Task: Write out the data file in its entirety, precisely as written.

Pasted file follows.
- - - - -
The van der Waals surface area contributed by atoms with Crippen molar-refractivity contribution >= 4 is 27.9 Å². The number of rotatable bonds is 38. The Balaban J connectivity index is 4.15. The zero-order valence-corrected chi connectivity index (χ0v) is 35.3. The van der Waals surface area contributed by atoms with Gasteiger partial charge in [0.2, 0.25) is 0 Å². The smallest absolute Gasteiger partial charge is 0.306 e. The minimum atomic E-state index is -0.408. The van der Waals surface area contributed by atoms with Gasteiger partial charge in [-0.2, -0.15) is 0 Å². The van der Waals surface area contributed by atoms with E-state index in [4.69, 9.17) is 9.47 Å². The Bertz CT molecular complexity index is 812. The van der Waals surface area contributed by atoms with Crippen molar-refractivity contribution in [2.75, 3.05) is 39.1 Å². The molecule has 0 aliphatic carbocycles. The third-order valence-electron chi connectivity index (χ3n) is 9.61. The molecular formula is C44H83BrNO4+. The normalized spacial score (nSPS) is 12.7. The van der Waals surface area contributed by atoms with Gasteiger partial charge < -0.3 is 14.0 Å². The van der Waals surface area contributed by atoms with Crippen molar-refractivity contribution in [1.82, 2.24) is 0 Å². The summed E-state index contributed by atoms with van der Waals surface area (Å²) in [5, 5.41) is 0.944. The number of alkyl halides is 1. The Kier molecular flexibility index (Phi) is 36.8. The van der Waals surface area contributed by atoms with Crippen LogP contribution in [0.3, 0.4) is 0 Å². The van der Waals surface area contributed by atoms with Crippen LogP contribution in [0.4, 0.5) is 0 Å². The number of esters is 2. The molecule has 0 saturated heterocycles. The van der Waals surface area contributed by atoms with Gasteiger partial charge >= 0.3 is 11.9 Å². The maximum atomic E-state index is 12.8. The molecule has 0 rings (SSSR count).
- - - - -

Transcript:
The van der Waals surface area contributed by atoms with Crippen molar-refractivity contribution >= 4 is 27.9 Å². The number of rotatable bonds is 38. The Balaban J connectivity index is 4.15. The zero-order valence-corrected chi connectivity index (χ0v) is 35.3. The van der Waals surface area contributed by atoms with Gasteiger partial charge in [0.2, 0.25) is 0 Å². The smallest absolute Gasteiger partial charge is 0.306 e. The minimum atomic E-state index is -0.408. The van der Waals surface area contributed by atoms with Gasteiger partial charge in [-0.2, -0.15) is 0 Å². The van der Waals surface area contributed by atoms with E-state index in [4.69, 9.17) is 9.47 Å². The Bertz CT molecular complexity index is 812. The van der Waals surface area contributed by atoms with Crippen molar-refractivity contribution in [2.75, 3.05) is 39.1 Å². The molecule has 0 aliphatic carbocycles. The third-order valence-electron chi connectivity index (χ3n) is 9.61. The molecular formula is C44H83BrNO4+. The normalized spacial score (nSPS) is 12.7. The van der Waals surface area contributed by atoms with Gasteiger partial charge < -0.3 is 14.0 Å². The van der Waals surface area contributed by atoms with Crippen molar-refractivity contribution in [1.82, 2.24) is 0 Å². The summed E-state index contributed by atoms with van der Waals surface area (Å²) in [5, 5.41) is 0.944. The number of alkyl halides is 1. The Kier molecular flexibility index (Phi) is 36.8. The van der Waals surface area contributed by atoms with Crippen LogP contribution in [0.3, 0.4) is 0 Å². The van der Waals surface area contributed by atoms with Crippen LogP contribution in [0.4, 0.5) is 0 Å². The number of esters is 2. The molecule has 0 saturated heterocycles. The van der Waals surface area contributed by atoms with Gasteiger partial charge >= 0.3 is 11.9 Å². The maximum atomic E-state index is 12.8. The molecule has 0 rings (SSSR count).